You can play recorded music to your baby too, but it won't have nearly the same effect as singing will. It is a super-charged way of connecting to your baby and has the element of human interaction that babies crave and need for their cognitive, language, and emotional development.

2. Incorporate music into day-to-day activities

Make songs out of everyday activities. There’s a reason why tidy up time songs are standard pre-school practice. Whether it’s a made up song about brushing your teeth, taking a bath, washing hair, having a nappy change, or getting in the car seat, it’s an easy way to weave music into your day and may even make your day a little easier too.. it's also great if you can never remember the words to songs!

Sometimes it good to sing (or hum) with just sounds rather than words. These simple sounds are often referred to as vocables by experts. Singing using just sounds gives your child the experience of pure tonality and pure rhythm without the distraction of words.

 3. Move!

When you sing to your baby or play music, encourage them to move too. Carry and bounce your baby to the beat, move their arms up and down and let them really experience the music.  As they start to get more language-ready, add words to the movement, instrument names to the sound and words to describe simple concepts like high/low, fast/slow, short/long to really familiarise them with the music.

Learning songs that uses hand gestures, such as “Twinkle, Twinkle Little Star” is a great idea. Not only is it fun for kids and a great way to help then remember, but it’s also a good way to keep your child's hands and mind busy whilst doing everyday things such as travelling or waiting in a queue.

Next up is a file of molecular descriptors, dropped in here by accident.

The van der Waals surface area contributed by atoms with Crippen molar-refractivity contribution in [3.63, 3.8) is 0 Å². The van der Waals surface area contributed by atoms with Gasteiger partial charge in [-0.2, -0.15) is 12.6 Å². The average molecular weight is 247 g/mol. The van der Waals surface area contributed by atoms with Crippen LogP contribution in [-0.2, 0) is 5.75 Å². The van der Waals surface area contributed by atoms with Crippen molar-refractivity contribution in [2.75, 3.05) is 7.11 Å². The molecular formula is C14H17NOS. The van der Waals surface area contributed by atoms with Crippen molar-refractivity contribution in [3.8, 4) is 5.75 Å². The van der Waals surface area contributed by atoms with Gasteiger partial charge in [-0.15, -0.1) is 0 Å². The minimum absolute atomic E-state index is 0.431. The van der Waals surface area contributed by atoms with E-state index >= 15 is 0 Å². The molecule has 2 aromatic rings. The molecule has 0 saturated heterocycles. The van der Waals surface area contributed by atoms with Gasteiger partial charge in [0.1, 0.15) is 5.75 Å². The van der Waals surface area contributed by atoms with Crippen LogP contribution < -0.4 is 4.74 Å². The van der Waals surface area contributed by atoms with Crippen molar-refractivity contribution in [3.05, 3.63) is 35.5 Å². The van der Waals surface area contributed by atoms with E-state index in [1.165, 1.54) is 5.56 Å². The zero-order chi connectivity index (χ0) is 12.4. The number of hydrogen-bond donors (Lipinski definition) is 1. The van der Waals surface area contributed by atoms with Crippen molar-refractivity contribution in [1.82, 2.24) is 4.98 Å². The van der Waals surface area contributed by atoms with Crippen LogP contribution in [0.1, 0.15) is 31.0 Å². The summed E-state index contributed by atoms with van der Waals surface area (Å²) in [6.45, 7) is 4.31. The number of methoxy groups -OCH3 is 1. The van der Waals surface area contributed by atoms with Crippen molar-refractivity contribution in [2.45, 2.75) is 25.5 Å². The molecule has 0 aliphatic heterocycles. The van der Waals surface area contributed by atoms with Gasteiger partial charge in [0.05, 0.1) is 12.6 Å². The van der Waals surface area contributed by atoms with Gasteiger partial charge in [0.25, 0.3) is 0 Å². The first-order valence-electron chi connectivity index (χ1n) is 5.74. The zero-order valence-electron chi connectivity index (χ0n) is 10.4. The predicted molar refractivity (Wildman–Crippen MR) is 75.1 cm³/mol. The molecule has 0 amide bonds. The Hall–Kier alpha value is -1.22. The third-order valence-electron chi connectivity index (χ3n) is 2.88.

4. Play what you love

Remember that children learn by watching and imitating you. Play what you love! Share your favourite music with your child, inspire and show them how fun music can be. If you love the Adele, play Adele! Parents need to give themselves permission to model how much fun music is. When you show that you are happy, this often spreads to your baby.  Music is a way of creating fantastic childhood memories that will last a lifetime.


5. Have instruments around and accessible

Small rhythm instruments are great for building fine motor skills and nurturing a steady beat. Put small instruments like shakers and small drums in a basket that's easily reachable. Don’t worry if you haven’t managed to buy any instruments just yet. Household objects can work just as well. A wooden spoon and a pan can provide hours or entertainment!

 6. Take a class together

    There are a huge number of musical classes to choose from. The number and selection of options for very young children has increased significantly in recent years. Sensory and interactive classes such as Monkey Music, Caterpillar Music or Tin Pan Annie may be fun, or if classical is more your thing then Mini Mozart or Bach to Baby may be better suited. Research what is available in your area and take advantage of trial classes that are often free or discounted before signing up for a full course.  Also try local libraries where they often host storytelling and singing classes,

    Beyond the fun of taking a class together and meeting other mums and babies, it will give you new songs, activities and movement to bring home so that you can incorporate it into your everyday life.